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  1. Who Doesn’t Trust Fauci? The Public’s Belief in the Expertise and Shared Values of Scientists in the COVID-19 Pandemic

    The primary tension in public discourse about the U.S. government’s response to the coronavirus pandemic has been President Trump’s disagreement with scientists. The authors analyze a national survey of 1,593 Americans to examine which social groups agree with scientists’ ability to understand the novel coronavirus (COVID-19) and which agree that COVID-19 scientists share their values. Republicans and independents are less trusting than Democrats on both measures, as are African Americans.

  2. Visualizing the Geographic and Demographic Distribution of COVID-19

    Whereas African Americans are disproportionately among the coronavirus disease 2019 (COVID-19) pandemic’s sick and dead, less is known about whether some racial/ethnic groups are more likely to be affected in Canada. In this data visualization, the authors address two issues limiting understanding of the spatial and demographic distribution of the COVID-19 pandemic in Canada: (1) COVID-19 infection and death counts are collected at a very high level of geographic aggregation, and (2) these counts are not tallied by sociodemographic group, including race/ethnicity.

  3. Cultural Archipelagos: New Directions in the Study of Sexuality and Space

    Research on sexuality and space makes assumptions about spatial singularity: Across the landscape of different neighborhoods in the city, there is one, and apparently only one, called the gayborhood. This assumption, rooted in an enclave epistemology and theoretical models that are based on immigrant migration patterns, creates blind spots in our knowledge about urban sexualities. I propose an alternative conceptual framework that emphasizes spatial plurality.

  4. Theory Making from the Middle: Researching LGBTQ Communities in Small Cities

    Urban lesbian, gay, bisexual, transgender, and queer (LGBTQ) community research in sociology has largely ignored LGBTQ communities in the most common urban form: small cities. In this article, I argue that LGBTQ communities in small cities are an underexplored source of theory making about LGBTQ communities more broadly, and I highlight the ways such research enhances LGBTQ community research. I first discuss a definitional framework of LGBTQ communities in small cities. In other words, what do we mean by small cities, and what do we mean by LGBTQ communities within them?

  5. Small‐City Gay Bars, Big‐City Urbanism

    Despite the widely hailed importance of gay bars, what we know of them comes largely from the gayborhoods of four “great cities.” This paper explores the similarities of 55 lone small‐city gay bars to each other and the challenges they pose to the sexualities and urban literatures.

  6. Comparing Internet Experiences and Prosociality in Amazon Mechanical Turk and Population-Based Survey Samples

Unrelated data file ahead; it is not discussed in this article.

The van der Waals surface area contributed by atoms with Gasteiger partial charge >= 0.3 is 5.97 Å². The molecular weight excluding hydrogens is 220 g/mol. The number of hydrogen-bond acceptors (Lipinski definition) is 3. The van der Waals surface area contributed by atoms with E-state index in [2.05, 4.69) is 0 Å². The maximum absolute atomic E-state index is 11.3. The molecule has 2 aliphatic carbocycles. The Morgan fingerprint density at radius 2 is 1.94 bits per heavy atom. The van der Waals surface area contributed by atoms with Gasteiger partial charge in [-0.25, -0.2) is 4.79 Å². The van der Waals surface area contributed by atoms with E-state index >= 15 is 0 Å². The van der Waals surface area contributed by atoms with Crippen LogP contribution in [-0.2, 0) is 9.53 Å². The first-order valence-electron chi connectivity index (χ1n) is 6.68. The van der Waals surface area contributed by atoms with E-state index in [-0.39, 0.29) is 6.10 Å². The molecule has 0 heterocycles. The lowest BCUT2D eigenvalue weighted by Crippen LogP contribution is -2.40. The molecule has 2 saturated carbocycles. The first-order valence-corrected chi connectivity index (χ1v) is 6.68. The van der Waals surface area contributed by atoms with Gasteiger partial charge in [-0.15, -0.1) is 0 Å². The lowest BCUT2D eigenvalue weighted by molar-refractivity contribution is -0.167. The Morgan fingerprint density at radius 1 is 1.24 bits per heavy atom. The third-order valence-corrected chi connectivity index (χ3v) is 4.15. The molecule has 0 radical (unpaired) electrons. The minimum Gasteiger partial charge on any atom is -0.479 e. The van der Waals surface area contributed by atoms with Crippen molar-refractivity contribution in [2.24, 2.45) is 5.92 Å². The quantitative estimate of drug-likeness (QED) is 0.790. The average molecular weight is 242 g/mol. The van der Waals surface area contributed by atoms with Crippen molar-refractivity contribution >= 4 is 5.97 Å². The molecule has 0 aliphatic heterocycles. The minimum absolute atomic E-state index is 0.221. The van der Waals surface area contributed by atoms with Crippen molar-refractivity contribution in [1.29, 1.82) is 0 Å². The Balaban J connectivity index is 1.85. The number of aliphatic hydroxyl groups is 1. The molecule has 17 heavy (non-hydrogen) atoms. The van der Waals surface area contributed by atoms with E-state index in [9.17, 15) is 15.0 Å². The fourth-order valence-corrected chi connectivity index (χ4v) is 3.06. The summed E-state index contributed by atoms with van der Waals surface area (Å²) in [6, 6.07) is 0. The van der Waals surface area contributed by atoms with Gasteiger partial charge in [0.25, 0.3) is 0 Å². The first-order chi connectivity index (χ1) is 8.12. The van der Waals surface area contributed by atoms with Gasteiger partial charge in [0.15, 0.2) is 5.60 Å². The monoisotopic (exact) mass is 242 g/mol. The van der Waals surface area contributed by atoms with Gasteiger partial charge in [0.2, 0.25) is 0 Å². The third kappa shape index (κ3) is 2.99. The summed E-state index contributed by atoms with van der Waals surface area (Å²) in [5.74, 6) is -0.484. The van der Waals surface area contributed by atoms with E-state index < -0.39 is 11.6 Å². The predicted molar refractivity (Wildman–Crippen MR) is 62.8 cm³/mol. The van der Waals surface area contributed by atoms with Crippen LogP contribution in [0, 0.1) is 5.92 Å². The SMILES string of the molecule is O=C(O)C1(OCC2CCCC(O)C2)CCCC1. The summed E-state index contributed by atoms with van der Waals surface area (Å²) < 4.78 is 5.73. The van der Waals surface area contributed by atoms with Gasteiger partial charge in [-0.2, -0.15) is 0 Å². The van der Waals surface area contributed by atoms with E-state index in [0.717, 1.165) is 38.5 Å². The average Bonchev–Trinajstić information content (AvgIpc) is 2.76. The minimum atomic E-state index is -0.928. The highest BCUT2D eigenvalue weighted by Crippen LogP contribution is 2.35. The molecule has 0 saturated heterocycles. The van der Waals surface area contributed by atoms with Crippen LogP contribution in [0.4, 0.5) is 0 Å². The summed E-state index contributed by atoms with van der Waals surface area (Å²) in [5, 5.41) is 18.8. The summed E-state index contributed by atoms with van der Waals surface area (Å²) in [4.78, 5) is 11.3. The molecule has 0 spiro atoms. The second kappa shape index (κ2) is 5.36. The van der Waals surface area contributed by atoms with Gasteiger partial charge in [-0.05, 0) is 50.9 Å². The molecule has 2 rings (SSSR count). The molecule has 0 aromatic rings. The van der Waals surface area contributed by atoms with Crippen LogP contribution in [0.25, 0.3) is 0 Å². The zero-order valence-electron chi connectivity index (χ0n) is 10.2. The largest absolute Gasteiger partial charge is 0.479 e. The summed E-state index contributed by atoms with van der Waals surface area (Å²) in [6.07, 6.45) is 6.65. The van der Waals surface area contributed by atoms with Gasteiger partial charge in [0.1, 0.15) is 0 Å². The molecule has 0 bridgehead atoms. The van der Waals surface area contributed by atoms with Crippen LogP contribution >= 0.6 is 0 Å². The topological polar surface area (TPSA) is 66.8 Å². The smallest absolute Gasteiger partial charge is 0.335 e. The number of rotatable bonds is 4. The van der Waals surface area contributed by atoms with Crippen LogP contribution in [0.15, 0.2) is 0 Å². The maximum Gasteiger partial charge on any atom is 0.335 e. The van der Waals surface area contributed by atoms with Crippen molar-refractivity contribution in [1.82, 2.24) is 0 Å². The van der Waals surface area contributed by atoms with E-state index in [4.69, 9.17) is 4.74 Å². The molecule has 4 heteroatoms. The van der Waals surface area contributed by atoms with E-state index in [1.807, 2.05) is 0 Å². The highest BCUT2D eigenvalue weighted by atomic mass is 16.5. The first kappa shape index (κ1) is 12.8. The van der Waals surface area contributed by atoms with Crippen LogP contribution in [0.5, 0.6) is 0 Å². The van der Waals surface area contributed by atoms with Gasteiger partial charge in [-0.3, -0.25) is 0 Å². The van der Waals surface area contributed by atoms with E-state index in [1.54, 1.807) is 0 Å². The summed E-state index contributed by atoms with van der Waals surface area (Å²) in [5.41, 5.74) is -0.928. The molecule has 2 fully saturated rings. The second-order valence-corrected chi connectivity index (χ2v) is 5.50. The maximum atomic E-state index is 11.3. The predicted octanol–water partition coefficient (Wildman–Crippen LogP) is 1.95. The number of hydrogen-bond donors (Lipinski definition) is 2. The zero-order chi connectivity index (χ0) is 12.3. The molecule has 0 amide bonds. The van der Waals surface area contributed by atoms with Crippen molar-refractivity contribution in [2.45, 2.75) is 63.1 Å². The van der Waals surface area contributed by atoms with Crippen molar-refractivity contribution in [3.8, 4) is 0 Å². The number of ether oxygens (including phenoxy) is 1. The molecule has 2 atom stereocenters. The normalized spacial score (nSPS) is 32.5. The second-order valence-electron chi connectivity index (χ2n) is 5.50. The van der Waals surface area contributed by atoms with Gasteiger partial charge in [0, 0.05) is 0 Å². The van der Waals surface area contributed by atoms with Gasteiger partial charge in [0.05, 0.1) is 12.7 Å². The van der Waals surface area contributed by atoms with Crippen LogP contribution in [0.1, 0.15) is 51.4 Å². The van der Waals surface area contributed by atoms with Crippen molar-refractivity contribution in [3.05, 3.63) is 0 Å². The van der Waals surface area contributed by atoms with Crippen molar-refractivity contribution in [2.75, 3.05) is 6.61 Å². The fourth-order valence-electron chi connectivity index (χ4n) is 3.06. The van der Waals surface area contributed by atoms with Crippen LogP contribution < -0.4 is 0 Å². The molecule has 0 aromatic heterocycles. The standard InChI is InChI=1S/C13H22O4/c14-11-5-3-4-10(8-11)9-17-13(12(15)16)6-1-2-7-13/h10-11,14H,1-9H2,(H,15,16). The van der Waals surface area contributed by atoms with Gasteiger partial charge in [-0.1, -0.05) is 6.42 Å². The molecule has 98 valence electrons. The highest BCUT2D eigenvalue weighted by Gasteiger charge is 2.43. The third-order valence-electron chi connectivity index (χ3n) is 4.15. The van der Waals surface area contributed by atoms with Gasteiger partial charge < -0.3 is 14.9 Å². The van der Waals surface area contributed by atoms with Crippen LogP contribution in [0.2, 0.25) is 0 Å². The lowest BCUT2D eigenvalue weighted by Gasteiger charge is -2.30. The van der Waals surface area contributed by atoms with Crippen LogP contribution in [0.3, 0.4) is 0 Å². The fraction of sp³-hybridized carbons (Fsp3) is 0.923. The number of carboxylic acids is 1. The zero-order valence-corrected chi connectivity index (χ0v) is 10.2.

Given the high cost of traditional survey administration (postal mail, phone) and the limits of convenience samples such as university students, online samples offer a much welcomed alternative. Amazon Mechanical Turk (AMT) has been especially popular among academics for conducting surveys and experiments. Prior research has shown that AMT samples are not representative of the general population along some dimensions, but evidence suggests that these differences may not undermine the validity of AMT research.
  7. Sexual Abstinence in the United States: Cohort Trends in Abstaining from Sex While Never Married for U.S. Women Born 1938 to 1983

    In this data visualization, the authors document trends in abstaining from sex while never married for U.S. women born 1938–1939 to 1982–1983. Using data from the six most recent National Surveys of Family Growth, the authors’ estimates suggest that for women born in the late 1930s and early 1940s, 48 percent to 58 percent reported abstaining from sex while never married. Abstinence then declined rapidly among women born in the late 1940s through the early 1960s, leveling off at between 9 percent and 12 percent for more recent birth cohorts. Thus, for U.S.

  8. Cancer-Related Debt and Mental-Health-Related Quality of Life among Rural Cancer Survivors: Do Family/Friend Informal Caregiver Networks Moderate the Relationship?

    Social connectedness generally buffers the effects of stressors on quality of life. Is this the case for cancer-related debt among rural cancer survivors? Drawing on a sample of 135 rural cancer survivors, we leverage family/friend informal caregiver network data to determine if informal cancer caregivers buffer or exacerbate the effect of cancer-related debt on mental-health-related quality of life (MHQOL).
  9. Do People in Conservative States Really Watch More Porn? A Hierarchical Analysis

    Recent studies have found that state-level religious and political conservatism is positively associated with various aggregate indicators of interest in pornography. Such studies have been limited, however, in that they either did not include data measuring actual consumption patterns and/or did not include data on individuals (risking the ecological fallacy). This study overcomes both limitations by incorporating state-level data with individual-level data and a measure of pornography consumption from a large nationally representative survey.

  10. Gender in the One Percent

    Those in the top 1% of the U.S. income distribution control the majority of financial resources and political power. This means that a small group of homogenous men likely exercise the majority of corporate and political power associated with economic elites.